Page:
Until the 1980s, central neuropathic pain (CNP) was mainly viewed as a ‘release’ phenomenon caused by a lesion that removed inhibitory influences of the lemniscal pathways on pain systems.1–3 However, detailed sensory analysis of CNP patients later demonstrated that almost all cases had lesions affecting the major pathways for temperature and pain sensation (the spino-thalamo-cortical pathways), while concomitant injury to the medial lemniscal system was not essential for the development of CNP.4 Accordingly, impairment of spinothalamic pathways is now regarded as a crucial or even sine qua non condition for the occurrence of CNP.4–8
However, damage to the nociceptive pathways is not a sufficient condition for CNP to occur, as lesions entailing identical deficits may induce chronic pain in some subjects and not in others.6–9 These differences may arise in part from genetic susceptibility10 and in part from pathophysiological dissimilarities that are not detected by standard clinical exams, but may be disclosed by more sophisticated analyses. The proteiform nature of mechanisms triggered by a given lesion is supported by the variety of physiological responses that can be obtained in patients with similar anatomical damage. This has prompted the search for neurophysiological techniques selective for spinothalamic pathways and powerful enough to detect subtle abnormalities in their function.
The Problem of Selective Stimulation of Nociceptive Afferents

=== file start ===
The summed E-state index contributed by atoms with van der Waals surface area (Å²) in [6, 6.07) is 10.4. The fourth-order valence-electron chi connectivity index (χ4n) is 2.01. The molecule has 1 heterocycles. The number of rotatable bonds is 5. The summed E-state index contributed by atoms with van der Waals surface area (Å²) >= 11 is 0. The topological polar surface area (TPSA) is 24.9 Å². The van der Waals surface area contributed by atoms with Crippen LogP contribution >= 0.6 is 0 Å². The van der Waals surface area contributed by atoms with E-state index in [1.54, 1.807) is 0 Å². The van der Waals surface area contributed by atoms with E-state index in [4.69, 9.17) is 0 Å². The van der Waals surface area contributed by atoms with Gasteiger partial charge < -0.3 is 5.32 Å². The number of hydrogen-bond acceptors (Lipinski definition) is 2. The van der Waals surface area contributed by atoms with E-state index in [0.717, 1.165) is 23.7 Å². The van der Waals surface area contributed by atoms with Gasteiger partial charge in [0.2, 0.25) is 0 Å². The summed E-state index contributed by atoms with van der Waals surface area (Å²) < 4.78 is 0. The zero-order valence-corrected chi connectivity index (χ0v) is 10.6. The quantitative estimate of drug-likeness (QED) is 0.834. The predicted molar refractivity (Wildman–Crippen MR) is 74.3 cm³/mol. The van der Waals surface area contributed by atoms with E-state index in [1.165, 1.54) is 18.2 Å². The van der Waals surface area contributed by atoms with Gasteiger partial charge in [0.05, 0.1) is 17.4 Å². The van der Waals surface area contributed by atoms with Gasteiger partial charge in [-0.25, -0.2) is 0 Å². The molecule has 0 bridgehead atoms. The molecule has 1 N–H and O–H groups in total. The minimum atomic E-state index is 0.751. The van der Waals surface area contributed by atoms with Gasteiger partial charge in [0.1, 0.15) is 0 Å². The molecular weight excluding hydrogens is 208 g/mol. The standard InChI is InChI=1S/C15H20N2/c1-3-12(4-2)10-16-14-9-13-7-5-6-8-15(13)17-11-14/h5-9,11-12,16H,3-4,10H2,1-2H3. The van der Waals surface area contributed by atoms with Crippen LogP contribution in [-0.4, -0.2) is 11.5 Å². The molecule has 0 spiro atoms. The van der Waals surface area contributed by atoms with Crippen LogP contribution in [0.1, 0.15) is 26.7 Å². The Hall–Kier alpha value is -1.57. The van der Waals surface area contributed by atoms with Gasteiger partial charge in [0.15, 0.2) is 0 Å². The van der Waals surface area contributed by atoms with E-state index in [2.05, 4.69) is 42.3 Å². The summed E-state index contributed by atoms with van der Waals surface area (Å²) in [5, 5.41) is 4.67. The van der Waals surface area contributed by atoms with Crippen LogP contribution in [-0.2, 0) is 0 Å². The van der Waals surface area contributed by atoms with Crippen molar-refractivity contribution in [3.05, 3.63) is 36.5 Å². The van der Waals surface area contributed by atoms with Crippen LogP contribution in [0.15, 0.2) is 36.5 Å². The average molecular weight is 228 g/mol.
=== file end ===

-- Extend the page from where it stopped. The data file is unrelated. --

Standard neurophysiological responses, i.e. nerve conduction studies and somatosensory-evoked potentials (SEPs), do not selectively assess the function of the thin fibres that convey pain sensations, because electrical stimuli preferentially excite the large, non-nociceptive afferents with the lowest electrical threshold (Aα and Aβ fibres). Special techniques have been proposed to improve the selectivity of electrical stimuli for pain pathways, such as selective blocks of large fibres11–12 and intra-neural or intra-epidermal stimulation.13–14
However, all of these techniques have significant technical limitations, are confined to restricted territories and whether they provide a reliable specific correlate of the nociceptive input is controversial. Radiant-heat stimulation can circumvent these difficulties by providing selective activation of Aδ and C thermosensitive nociceptors, without concomitant activation of mechano-receptors. However, most common sources of thermal stimulation, such as light bulbs or Xenon lamps, cannot activate nociceptors synchronously enough to allow the recording of neurophysiological responses.15